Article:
10 Steps to a better nights sleep
By Lucy Marks
Approximately one third of the world’s population is sleep deprived, and if you’re the weary one in three, research shows that there are far greater risks to your health than just those dark circles under your eyes. Persisting sleep problems raise your risk of stroke, heart and other chronic diseases, and overall decreases quality of life. But the good news is, you’re not doomed to toss and turn every night - consider the following tips for getting more zzz’s in.
Avoid caffeine, alcohol and other stimulants close to bedtime. As us coffee lovers know, caffeine is a stimulant that keeps us alert and awake- it is important to limit caffeine and other stimulants including alcohol and nicotine for at least 4 to 6 hours before bedtime to prevent any possible interference.
Regularly practice stress management. We all lead busy lives, and when we have too much to do and too much to think about, our sleep will often suffer, mindfulness and relaxation practices can help us to unwind after a stressful day, this aids a better and deeper sleep at night.
Adopt a regular sleeping pattern. Going to bed when tired, at a reasonably consistent time is an important part of sleeping well. An irregular sleeping pattern, such as going to be late and then sleeping in, perpetuates a poor sleeping habit.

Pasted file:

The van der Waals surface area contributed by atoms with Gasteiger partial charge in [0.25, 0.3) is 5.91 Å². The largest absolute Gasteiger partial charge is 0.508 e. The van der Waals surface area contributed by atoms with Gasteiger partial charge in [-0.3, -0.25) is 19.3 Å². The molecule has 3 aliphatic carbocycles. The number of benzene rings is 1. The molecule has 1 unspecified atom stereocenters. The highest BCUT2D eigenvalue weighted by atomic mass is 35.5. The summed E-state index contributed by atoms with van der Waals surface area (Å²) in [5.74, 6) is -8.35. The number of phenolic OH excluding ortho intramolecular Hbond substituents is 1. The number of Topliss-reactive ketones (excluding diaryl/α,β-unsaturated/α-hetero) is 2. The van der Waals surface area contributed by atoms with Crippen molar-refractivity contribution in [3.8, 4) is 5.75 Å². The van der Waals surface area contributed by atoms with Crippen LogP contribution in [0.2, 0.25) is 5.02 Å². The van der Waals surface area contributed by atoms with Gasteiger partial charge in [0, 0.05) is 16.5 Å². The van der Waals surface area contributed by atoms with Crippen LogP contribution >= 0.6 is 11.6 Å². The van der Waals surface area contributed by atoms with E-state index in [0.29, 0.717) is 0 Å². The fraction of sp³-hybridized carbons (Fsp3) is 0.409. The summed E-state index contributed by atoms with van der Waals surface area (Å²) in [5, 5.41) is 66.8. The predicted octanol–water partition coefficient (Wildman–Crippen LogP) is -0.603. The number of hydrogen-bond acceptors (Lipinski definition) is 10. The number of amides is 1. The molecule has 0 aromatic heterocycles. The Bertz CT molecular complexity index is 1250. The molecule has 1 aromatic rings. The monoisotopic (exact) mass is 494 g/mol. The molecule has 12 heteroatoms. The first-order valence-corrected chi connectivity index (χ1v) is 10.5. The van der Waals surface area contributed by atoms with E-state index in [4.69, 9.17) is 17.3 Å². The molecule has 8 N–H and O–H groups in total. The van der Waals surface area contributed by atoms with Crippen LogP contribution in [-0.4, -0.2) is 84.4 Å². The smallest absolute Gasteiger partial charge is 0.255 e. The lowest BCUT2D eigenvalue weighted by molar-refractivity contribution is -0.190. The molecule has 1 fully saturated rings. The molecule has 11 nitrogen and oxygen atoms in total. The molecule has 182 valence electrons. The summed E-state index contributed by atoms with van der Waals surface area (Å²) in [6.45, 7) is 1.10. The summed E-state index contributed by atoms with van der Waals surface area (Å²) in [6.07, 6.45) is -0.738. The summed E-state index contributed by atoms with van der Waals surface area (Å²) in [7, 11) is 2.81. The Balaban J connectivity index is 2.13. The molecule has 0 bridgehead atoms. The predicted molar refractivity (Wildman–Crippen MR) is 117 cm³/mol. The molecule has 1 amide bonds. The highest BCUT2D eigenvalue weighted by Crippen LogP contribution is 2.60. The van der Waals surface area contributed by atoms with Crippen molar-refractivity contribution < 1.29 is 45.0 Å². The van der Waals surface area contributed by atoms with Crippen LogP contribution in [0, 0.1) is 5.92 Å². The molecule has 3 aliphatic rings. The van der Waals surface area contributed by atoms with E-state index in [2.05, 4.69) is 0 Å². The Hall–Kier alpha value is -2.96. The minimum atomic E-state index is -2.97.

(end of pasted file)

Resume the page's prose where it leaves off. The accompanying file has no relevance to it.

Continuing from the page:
Create a night time ritual. The ritual acts as a cue for your mind and body to wind down so that by the time you get into bed, your body will have already begun to shutdown, and you’ll be fast asleep by the time your head hits that pillow of yours.
Excluding sex, use your bed only for sleep. Admit it, we’re all guilty of watching episodes upon episodes of Game of Thrones or The O.C., on our laptops, encompassed by masses of doona… unfortunately, such practices can condition us not to sleep when we get into bed, so it is best to opt for the couch.
Sleep in complete darkness. Melatonin, the hormone that encourages peaceful slumber, is made in the brain and sent out into the bloodstream only during darkness. Sleeping in the darkness is essential for maintaining normal melatonin function, and hence a healthy sleeping pattern.
Choose appropriate evening meals. Avoid eating any foods that cause indigestion, or ones that stimulate the nervous system. It is also advisable to finish eating dinner many hours before bedtime, if you are still hungry after dinner, we suggest having a small snack that, from your own experience, does not disturb sleep.
Increase your daily intakes of calcium, magnesium and vitamin B6. These nutrients, in modest amounts, can aid sleep by calming the nerves.
Participate in regular physical activity. Regular exercise promotes a better, deeper sleep and helps you to fall asleep faster. However, the timing of physical activity is an important factor- if you exercise too late, your blood cortisol levels may be too elevated and you will find yourself too energized to fall asleep.
Get comfortable. Your mattress and pillow can contribute to better sleep. Features of good bedding can be very subjective, so it is best to choose what feels most comfortable to you!